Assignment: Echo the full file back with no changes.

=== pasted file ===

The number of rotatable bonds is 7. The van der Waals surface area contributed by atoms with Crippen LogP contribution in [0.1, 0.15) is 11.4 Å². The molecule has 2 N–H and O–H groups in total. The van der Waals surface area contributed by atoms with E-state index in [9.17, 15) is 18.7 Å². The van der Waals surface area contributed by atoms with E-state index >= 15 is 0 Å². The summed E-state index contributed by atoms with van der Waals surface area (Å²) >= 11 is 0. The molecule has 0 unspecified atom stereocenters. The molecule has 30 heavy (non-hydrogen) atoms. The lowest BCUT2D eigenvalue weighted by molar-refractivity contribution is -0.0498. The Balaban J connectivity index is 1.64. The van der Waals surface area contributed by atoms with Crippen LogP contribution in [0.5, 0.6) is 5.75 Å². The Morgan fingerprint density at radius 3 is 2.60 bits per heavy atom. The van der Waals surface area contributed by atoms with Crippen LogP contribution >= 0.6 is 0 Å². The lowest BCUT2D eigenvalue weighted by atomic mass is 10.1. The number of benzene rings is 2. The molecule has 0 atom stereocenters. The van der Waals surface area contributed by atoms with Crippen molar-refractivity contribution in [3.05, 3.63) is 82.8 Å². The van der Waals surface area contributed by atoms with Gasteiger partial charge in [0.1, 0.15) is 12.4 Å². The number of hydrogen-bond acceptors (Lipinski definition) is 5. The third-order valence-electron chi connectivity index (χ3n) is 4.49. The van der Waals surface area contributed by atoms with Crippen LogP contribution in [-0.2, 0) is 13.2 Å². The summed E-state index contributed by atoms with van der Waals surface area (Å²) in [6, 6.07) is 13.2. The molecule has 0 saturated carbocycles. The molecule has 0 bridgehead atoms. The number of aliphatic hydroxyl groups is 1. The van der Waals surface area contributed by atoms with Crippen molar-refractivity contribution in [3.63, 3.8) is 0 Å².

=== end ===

The number of rotatable bonds is 7. The van der Waals surface area contributed by atoms with Crippen LogP contribution in [0.1, 0.15) is 11.4 Å². The molecule has 2 N–H and O–H groups in total. The van der Waals surface area contributed by atoms with E-state index in [9.17, 15) is 18.7 Å². The van der Waals surface area contributed by atoms with E-state index >= 15 is 0 Å². The summed E-state index contributed by atoms with van der Waals surface area (Å²) >= 11 is 0. The molecule has 0 unspecified atom stereocenters. The molecule has 30 heavy (non-hydrogen) atoms. The lowest BCUT2D eigenvalue weighted by molar-refractivity contribution is -0.0498. The Balaban J connectivity index is 1.64. The van der Waals surface area contributed by atoms with Crippen LogP contribution in [0.5, 0.6) is 5.75 Å². The Morgan fingerprint density at radius 3 is 2.60 bits per heavy atom. The van der Waals surface area contributed by atoms with Crippen LogP contribution >= 0.6 is 0 Å². The lowest BCUT2D eigenvalue weighted by atomic mass is 10.1. The number of benzene rings is 2. The molecule has 0 atom stereocenters. The van der Waals surface area contributed by atoms with Crippen molar-refractivity contribution in [3.05, 3.63) is 82.8 Å². The van der Waals surface area contributed by atoms with Gasteiger partial charge in [0.1, 0.15) is 12.4 Å². The number of hydrogen-bond acceptors (Lipinski definition) is 5. The third-order valence-electron chi connectivity index (χ3n) is 4.49. The van der Waals surface area contributed by atoms with Crippen LogP contribution in [-0.2, 0) is 13.2 Å². The summed E-state index contributed by atoms with van der Waals surface area (Å²) in [6, 6.07) is 13.2. The molecule has 0 saturated carbocycles. The molecule has 0 bridgehead atoms. The number of aliphatic hydroxyl groups is 1. The van der Waals surface area contributed by atoms with Crippen molar-refractivity contribution in [3.63, 3.8) is 0 Å².